By Elizabeth Ward, PhD
Cancer patients may sometimes worry that treatment for their cancer might lead to another cancer down the road. Radiation therapy (radiotherapy) is of particular concern because radiation is known to cause cancer.
A recent study published in the Lancet Oncology journal found that cancer patients who were treated with radiotherapy were more likely to develop second cancers than patients with similar cancers who didn't receive radiotherapy. Experts have known for many years that radiation therapy can increase cancer risk; however, this is the first study to compare the risk of second cancers among radiation-treated patients to a large group of similar patients who did not receive such treatment. The study estimated that about 8% of second cancers among patients who received radiation were due to the radiation, which translates to five excess cancers per 1,000 treated patients. This means that for every 1,000 patients who were treated with radiotherapy, 5 of them would have a second cancer caused by that radiation treatment.
Many types of cancer treatment can cause long-term effects, including second cancers. For example, some chemotherapy drugs increase the risk of developing leukemia, and young women who have high doses of radiation to the chest are at increased risk of developing breast cancer.
However, when cancer patients receive these treatments, their risk of serious illness and death from the cancer is much greater than the potential long term effects of the treatment. Declining cancer treatment because of fear of side effects could be very dangerous. On the other hand, when more than one type of treatment is acceptable for a cancer, patients should discuss the risks and benefits of all treatment options with their doctor to make a decision about treatment that is best for them.
As more and more patients who have been treated for cancer live for longer and longer time periods, studies have shown that some treatments are more harmful than others. Where possible, safer drugs have taken the place of more toxic ones. With radiation, doses have been reduced and/or better targeted to the cancer and not the normal tissues surrounding it.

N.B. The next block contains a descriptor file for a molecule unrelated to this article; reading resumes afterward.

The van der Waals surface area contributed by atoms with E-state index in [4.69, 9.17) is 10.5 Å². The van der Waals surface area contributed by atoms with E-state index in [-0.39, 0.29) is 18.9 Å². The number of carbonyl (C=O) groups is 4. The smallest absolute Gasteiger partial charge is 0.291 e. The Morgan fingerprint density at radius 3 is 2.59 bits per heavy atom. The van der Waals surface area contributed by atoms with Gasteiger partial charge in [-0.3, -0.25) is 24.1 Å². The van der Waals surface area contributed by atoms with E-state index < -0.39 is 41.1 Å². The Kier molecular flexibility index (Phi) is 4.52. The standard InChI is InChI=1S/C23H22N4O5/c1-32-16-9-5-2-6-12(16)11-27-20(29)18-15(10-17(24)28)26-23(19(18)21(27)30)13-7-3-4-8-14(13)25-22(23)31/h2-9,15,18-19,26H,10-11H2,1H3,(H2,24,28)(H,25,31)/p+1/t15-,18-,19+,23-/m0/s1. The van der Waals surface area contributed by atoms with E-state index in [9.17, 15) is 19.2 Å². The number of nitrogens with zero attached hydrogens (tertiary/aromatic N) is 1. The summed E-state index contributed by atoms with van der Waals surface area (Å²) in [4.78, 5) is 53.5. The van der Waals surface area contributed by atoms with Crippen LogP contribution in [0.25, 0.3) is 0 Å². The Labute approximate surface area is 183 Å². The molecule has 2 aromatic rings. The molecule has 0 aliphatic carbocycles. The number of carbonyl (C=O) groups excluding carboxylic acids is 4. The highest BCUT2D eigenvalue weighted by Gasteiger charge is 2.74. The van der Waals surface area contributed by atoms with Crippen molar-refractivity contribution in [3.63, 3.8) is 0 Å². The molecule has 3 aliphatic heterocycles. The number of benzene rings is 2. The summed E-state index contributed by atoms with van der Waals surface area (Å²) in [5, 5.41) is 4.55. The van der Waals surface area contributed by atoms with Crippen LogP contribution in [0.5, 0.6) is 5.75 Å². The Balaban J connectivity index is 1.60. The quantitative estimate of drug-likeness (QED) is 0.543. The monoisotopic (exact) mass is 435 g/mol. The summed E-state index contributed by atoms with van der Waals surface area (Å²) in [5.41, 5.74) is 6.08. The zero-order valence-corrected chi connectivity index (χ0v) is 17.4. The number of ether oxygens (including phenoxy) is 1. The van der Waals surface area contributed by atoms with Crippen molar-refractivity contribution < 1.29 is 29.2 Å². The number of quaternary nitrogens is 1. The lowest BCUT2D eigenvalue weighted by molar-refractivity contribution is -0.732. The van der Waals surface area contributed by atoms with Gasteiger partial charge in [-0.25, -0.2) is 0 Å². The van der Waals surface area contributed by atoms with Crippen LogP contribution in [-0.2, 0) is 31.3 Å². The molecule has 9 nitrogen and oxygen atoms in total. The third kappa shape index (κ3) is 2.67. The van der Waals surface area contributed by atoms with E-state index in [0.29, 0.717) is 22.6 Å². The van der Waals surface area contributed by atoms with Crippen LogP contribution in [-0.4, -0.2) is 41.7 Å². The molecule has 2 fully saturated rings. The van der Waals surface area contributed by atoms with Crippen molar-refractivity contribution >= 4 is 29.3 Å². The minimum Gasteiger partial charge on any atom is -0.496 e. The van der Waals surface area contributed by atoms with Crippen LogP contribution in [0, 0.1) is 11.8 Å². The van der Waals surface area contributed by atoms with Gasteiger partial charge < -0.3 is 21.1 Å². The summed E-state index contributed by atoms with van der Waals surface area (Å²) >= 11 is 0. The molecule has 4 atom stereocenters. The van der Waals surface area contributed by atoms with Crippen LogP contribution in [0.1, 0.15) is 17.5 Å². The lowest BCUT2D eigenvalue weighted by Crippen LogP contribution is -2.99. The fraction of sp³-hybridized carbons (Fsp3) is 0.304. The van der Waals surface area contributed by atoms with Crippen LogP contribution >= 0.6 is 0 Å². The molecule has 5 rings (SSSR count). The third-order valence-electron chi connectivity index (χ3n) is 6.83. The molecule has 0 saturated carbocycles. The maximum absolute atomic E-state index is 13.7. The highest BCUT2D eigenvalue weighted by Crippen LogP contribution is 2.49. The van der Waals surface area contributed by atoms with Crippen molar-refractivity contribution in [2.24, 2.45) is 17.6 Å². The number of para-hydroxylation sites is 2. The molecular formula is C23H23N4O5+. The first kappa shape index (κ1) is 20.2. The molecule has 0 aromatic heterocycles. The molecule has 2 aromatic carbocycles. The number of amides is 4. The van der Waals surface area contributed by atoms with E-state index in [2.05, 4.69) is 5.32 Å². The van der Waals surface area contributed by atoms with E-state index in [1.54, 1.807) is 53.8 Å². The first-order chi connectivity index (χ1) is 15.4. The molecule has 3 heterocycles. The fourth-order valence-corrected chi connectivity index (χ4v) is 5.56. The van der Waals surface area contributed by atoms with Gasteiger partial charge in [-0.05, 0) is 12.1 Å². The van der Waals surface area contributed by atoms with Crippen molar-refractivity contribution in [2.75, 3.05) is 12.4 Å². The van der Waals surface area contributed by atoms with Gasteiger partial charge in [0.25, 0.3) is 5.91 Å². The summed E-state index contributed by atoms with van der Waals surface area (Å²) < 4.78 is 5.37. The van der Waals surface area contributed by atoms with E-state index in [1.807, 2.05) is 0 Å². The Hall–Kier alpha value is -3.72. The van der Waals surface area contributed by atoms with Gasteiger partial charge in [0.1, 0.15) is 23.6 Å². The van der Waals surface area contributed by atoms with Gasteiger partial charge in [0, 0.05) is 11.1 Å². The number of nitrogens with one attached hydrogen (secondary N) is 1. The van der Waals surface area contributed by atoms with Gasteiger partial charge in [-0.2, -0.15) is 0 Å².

This study did not take into account newer treatment methods. For example, a new radiation technique called intensity-modulated radiotherapy (IMRT) was introduced after the study period, so the risks associated with this form of treatment could not be evaluated. The authors of the study point out that it's important to continue to do research to understand the potential risks associated with new cancer treatments.
Of course, long-term effects of treatment are only one of the potential reasons that cancer survivors may be at increased risk of second cancers. Other reasons include inherited genetic changes that some families more likely to develop certain cancers, or exposure to a risk factor such as smoking (which causes many types of cancer).
Knowing about potential long-term health effects from their treatment is one of the many reasons that it is essential that cancer patients receive a treatment summary and survivorship plan when their treatment is complete. The plan should address the potential long term effects of treatment as well as the follow-up that is recommended for their particular cancer.
More information about the risks of second cancers can be found in the Special Section of Cancer Facts and Figures 2009.